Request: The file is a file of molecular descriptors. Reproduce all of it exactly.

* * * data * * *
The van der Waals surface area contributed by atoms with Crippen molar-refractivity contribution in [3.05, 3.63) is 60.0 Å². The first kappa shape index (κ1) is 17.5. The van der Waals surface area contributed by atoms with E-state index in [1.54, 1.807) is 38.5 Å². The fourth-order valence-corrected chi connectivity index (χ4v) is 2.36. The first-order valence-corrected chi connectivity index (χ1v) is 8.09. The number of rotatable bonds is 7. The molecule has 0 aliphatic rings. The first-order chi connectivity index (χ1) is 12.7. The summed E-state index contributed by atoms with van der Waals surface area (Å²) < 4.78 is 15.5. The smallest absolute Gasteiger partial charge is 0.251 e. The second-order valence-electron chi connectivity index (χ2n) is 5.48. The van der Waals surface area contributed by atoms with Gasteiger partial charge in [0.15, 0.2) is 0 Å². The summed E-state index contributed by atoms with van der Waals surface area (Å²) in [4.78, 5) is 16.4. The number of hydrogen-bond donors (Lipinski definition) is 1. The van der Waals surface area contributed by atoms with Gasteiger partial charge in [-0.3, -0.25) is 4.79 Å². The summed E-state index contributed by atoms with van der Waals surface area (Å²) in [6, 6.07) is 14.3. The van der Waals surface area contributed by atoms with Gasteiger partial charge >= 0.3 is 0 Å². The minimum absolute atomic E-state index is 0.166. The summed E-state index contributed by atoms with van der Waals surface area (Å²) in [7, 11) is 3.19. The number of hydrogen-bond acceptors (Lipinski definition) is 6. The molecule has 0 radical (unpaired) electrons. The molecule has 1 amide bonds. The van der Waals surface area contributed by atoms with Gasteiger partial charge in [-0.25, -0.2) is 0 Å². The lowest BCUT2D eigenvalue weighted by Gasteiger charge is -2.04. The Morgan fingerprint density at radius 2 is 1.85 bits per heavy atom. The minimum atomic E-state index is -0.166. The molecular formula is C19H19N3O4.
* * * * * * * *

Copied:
The van der Waals surface area contributed by atoms with Crippen molar-refractivity contribution in [3.05, 3.63) is 60.0 Å². The first kappa shape index (κ1) is 17.5. The van der Waals surface area contributed by atoms with E-state index in [1.54, 1.807) is 38.5 Å². The fourth-order valence-corrected chi connectivity index (χ4v) is 2.36. The first-order valence-corrected chi connectivity index (χ1v) is 8.09. The number of rotatable bonds is 7. The molecule has 0 aliphatic rings. The first-order chi connectivity index (χ1) is 12.7. The summed E-state index contributed by atoms with van der Waals surface area (Å²) < 4.78 is 15.5. The smallest absolute Gasteiger partial charge is 0.251 e. The second-order valence-electron chi connectivity index (χ2n) is 5.48. The van der Waals surface area contributed by atoms with Gasteiger partial charge in [0.15, 0.2) is 0 Å². The summed E-state index contributed by atoms with van der Waals surface area (Å²) in [4.78, 5) is 16.4. The number of hydrogen-bond donors (Lipinski definition) is 1. The van der Waals surface area contributed by atoms with Gasteiger partial charge in [-0.3, -0.25) is 4.79 Å². The summed E-state index contributed by atoms with van der Waals surface area (Å²) in [6, 6.07) is 14.3. The van der Waals surface area contributed by atoms with Gasteiger partial charge >= 0.3 is 0 Å². The minimum absolute atomic E-state index is 0.166. The summed E-state index contributed by atoms with van der Waals surface area (Å²) in [7, 11) is 3.19. The number of hydrogen-bond acceptors (Lipinski definition) is 6. The molecule has 0 radical (unpaired) electrons. The molecule has 1 amide bonds. The van der Waals surface area contributed by atoms with Gasteiger partial charge in [-0.25, -0.2) is 0 Å². The lowest BCUT2D eigenvalue weighted by Gasteiger charge is -2.04. The Morgan fingerprint density at radius 2 is 1.85 bits per heavy atom. The minimum atomic E-state index is -0.166. The molecular formula is C19H19N3O4.